Less than two weeks after California Governor Arnold Schwarzenegger signed a bill approving the building of a new football stadium in the city of Los Angeles, another new California stadium’s rise used the legal system to avoid road blocks, this time in the city of Santa Clara. The Santa Clara City Council voted 5-2 Tuesday night approving the use of a newly passed state exemption that allows the bypassing of city competitive bidding rules.
Unlike the Los Angeles stadium, the Santa Clara stadium has a host team, the San Francisco 49ers. The reason for the vote was the team’s claim that the project might be in jeopardy if its desired contractor did not get the job. If the council had voted against the exemption, the project would have gone to the lowest bidder. The stadium has an estimated cost of $937 million, $823 million of which will be paid for by the 49ers.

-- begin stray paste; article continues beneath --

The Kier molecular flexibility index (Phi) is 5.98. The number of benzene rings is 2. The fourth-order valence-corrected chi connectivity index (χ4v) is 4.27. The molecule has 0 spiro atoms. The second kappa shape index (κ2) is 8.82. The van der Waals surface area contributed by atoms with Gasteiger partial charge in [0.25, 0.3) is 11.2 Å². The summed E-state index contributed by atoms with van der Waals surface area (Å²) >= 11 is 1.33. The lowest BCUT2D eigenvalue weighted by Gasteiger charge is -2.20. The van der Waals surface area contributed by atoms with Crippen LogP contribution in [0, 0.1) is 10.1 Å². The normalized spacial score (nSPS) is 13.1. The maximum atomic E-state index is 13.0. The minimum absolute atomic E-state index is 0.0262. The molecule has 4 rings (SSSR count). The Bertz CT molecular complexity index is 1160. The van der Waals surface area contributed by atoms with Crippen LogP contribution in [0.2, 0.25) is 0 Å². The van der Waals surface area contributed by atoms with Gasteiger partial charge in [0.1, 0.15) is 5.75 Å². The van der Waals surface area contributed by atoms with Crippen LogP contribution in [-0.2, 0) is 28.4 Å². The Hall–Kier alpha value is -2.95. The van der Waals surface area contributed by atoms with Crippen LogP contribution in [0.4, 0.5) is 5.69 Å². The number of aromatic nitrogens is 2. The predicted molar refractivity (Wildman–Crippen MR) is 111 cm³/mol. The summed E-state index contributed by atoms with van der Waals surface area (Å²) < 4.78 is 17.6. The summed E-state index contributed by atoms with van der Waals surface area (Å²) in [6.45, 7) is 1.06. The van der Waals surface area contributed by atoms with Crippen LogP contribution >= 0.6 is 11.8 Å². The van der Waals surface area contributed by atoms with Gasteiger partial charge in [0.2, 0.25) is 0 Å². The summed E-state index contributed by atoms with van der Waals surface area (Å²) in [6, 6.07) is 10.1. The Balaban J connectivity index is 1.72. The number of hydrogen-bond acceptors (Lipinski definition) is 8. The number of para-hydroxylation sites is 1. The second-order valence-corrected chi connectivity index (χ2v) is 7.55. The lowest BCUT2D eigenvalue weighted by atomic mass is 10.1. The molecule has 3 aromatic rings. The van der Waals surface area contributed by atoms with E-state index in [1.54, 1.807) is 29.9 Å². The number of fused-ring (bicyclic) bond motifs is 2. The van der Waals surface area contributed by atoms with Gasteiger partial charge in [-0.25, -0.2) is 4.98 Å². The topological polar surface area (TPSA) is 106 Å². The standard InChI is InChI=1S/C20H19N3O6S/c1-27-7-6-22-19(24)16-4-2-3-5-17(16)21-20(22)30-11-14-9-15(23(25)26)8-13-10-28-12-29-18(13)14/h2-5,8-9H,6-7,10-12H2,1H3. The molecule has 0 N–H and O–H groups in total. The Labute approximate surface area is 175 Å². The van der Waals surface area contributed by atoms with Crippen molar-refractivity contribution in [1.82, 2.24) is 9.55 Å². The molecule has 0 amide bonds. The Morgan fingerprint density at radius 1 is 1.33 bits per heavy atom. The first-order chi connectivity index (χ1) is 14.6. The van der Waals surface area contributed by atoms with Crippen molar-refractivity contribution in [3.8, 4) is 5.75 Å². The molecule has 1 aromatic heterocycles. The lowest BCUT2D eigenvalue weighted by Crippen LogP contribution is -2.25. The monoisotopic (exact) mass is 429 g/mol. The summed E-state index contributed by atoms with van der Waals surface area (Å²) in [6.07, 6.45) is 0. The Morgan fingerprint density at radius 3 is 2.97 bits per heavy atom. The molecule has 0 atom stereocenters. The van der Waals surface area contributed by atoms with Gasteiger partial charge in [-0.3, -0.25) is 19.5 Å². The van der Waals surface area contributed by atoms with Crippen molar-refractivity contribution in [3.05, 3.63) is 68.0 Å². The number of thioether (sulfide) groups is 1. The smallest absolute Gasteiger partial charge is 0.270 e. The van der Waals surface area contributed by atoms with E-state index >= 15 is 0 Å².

A spokeswoman for the 49ers said, “We have committed to covering the construction cost overruns. That is something that we are only willing to do if we are working with an architect and design-build contractor that we have confidence in.”
The exemption is possible because of a new state law, introduced by state Sen. Elaine Alquist, D-Santa Clara, that gave a one-time exemption to the city’s competitive bidding requirements. Had the exemption not been passed, it would have likely been put before voters. At this point, the stadium is set to start construction in 2010 and open by 2014.
See the stadium proposal here: http://santaclaraca.gov/pdf/collateral/49ers-20070424-stadium-proposal.pdf
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Matthew Coller is a staff member of the Business of Sports Network, and is a freelance writer. He can be followed on Twitter
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